Boosting up on iron during COVID-19

From mandatory masks to social distancing, COVID-19 has introduced a new-normal to our lives. It has also taught us the importance of staying healthy, both mentally and physically. Having a strong immune system is of paramount importance in this day and age, and boosting up on your iron intake is a good way to achieve this.

Practical tips1-3

1. Buy iron-fortified foods in quantities you need.
Food fortification or enrichment of foods can play an important role in helping to increase the intake of shortfall nutrients in both children and adults. A good way to achieve optimal health levels is to focus on iron fortified foods, which contain higher levels of iron. These include cereals, wholemeal bread, dark green vegetables and lean protein. Always take into account what you have in your kitchen to avoid food wastage.

2. Think frozen. Think fresh.
In most cases, frozen produce is nutritionally similar to fresh produce. If there is a difference in nutritional value, it is small. Which is good news, as this enables you to have a freezer stocked with healthy, iron-rich foods without feeling guilty about eating or preparing food low in nutritional value. Of course, food with a shorter shelf-life such as fruits, vegetables and dairy should be eaten first. Freezing left-overs from an iron-rich meal for another day is also a good idea.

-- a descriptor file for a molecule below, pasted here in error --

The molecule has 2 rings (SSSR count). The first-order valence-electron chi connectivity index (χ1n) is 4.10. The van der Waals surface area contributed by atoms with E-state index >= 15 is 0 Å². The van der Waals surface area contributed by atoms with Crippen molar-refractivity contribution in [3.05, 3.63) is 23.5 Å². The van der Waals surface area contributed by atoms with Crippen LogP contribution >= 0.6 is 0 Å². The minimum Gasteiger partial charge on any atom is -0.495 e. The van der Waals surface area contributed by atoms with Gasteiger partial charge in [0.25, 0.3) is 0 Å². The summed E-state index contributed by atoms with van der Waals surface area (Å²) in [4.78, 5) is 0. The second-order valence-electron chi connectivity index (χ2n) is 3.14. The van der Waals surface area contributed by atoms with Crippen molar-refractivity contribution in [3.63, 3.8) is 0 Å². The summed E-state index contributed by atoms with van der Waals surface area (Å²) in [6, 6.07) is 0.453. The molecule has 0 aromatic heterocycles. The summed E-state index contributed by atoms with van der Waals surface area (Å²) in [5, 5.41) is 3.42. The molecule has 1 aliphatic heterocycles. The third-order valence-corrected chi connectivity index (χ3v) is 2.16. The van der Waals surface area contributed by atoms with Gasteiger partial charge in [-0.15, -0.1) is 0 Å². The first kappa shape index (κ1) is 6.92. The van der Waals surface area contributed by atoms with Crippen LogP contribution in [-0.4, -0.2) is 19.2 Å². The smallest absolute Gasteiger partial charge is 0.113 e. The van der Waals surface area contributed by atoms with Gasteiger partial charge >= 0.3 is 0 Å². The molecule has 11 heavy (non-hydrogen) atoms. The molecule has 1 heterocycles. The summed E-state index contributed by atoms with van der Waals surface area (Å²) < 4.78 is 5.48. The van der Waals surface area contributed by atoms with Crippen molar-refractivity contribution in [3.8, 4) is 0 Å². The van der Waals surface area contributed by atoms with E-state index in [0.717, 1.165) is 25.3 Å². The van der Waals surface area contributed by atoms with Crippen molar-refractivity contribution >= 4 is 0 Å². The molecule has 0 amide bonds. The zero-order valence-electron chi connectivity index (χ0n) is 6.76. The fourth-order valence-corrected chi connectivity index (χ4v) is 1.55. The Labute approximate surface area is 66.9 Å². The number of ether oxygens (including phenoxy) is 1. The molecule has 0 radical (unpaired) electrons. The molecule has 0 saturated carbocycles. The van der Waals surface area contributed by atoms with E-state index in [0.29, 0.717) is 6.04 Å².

3. Remember your fibre.
If possible, include vegetables, fruit and pulses in all meals. This will help you have a healthy intake of iron as well as fibre, which in turn, contributes towards a healthy digestive system and keeps you feeling fuller for longer.

  1. World Health Organization. Food and nutrition tips during self-quarantine. Available at: https://www.euro.who.int/en/health-topics/health-emergencies/coronavirus-covid-19/technical-guidance/food-and-nutrition-tips-during-self-quarantine#. Accessed: June 2020
  2. Healthline. Fresh vs Frozen fruit and vegetables – Which are healthier? June 2017. Available at: https://www.healthline.com/nutrition/fresh-vs-frozen-fruit-and-vegetables#section4. Accessed: June 2020
  3. National Heart, Lung, and Blood Institute. Your Guide to Anemia. September 2011. Available at: https://www.nhlbi.nih.gov/files/docs/public/blood/anemia-yg.pdf. Accessed: June 2020.